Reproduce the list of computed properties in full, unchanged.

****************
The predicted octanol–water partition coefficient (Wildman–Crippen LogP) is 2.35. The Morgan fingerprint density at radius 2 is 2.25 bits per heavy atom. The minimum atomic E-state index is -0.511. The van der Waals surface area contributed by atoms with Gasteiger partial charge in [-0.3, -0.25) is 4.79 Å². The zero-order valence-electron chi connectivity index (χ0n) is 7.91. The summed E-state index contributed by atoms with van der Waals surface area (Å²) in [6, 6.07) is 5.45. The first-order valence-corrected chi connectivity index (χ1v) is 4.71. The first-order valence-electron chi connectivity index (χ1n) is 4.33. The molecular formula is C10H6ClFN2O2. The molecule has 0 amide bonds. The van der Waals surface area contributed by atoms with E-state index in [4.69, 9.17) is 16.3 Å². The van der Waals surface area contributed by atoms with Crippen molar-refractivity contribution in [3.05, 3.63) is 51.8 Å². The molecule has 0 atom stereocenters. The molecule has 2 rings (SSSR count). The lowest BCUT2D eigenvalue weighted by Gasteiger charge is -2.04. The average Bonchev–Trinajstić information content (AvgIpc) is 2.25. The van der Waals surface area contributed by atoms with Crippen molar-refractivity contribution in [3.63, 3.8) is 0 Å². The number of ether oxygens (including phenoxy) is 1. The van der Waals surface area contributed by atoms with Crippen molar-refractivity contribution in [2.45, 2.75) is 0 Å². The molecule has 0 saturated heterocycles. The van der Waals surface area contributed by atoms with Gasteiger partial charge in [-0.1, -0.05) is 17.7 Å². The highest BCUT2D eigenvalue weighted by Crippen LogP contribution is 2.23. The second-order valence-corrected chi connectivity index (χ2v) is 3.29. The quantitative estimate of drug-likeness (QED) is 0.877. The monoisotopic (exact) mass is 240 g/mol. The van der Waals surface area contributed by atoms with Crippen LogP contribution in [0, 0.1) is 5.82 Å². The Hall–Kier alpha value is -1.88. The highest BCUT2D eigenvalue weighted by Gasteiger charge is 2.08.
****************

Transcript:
The predicted octanol–water partition coefficient (Wildman–Crippen LogP) is 2.35. The Morgan fingerprint density at radius 2 is 2.25 bits per heavy atom. The minimum atomic E-state index is -0.511. The van der Waals surface area contributed by atoms with Gasteiger partial charge in [-0.3, -0.25) is 4.79 Å². The zero-order valence-electron chi connectivity index (χ0n) is 7.91. The summed E-state index contributed by atoms with van der Waals surface area (Å²) in [6, 6.07) is 5.45. The first-order valence-corrected chi connectivity index (χ1v) is 4.71. The first-order valence-electron chi connectivity index (χ1n) is 4.33. The molecular formula is C10H6ClFN2O2. The molecule has 0 amide bonds. The van der Waals surface area contributed by atoms with E-state index in [4.69, 9.17) is 16.3 Å². The van der Waals surface area contributed by atoms with Crippen molar-refractivity contribution in [3.05, 3.63) is 51.8 Å². The molecule has 0 atom stereocenters. The molecule has 2 rings (SSSR count). The lowest BCUT2D eigenvalue weighted by Gasteiger charge is -2.04. The average Bonchev–Trinajstić information content (AvgIpc) is 2.25. The van der Waals surface area contributed by atoms with Crippen molar-refractivity contribution in [3.63, 3.8) is 0 Å². The number of ether oxygens (including phenoxy) is 1. The van der Waals surface area contributed by atoms with Crippen molar-refractivity contribution in [2.45, 2.75) is 0 Å². The molecule has 0 saturated heterocycles. The van der Waals surface area contributed by atoms with Gasteiger partial charge in [-0.1, -0.05) is 17.7 Å². The highest BCUT2D eigenvalue weighted by Crippen LogP contribution is 2.23. The second-order valence-corrected chi connectivity index (χ2v) is 3.29. The quantitative estimate of drug-likeness (QED) is 0.877. The monoisotopic (exact) mass is 240 g/mol. The van der Waals surface area contributed by atoms with Crippen LogP contribution in [0, 0.1) is 5.82 Å². The Hall–Kier alpha value is -1.88. The highest BCUT2D eigenvalue weighted by Gasteiger charge is 2.08.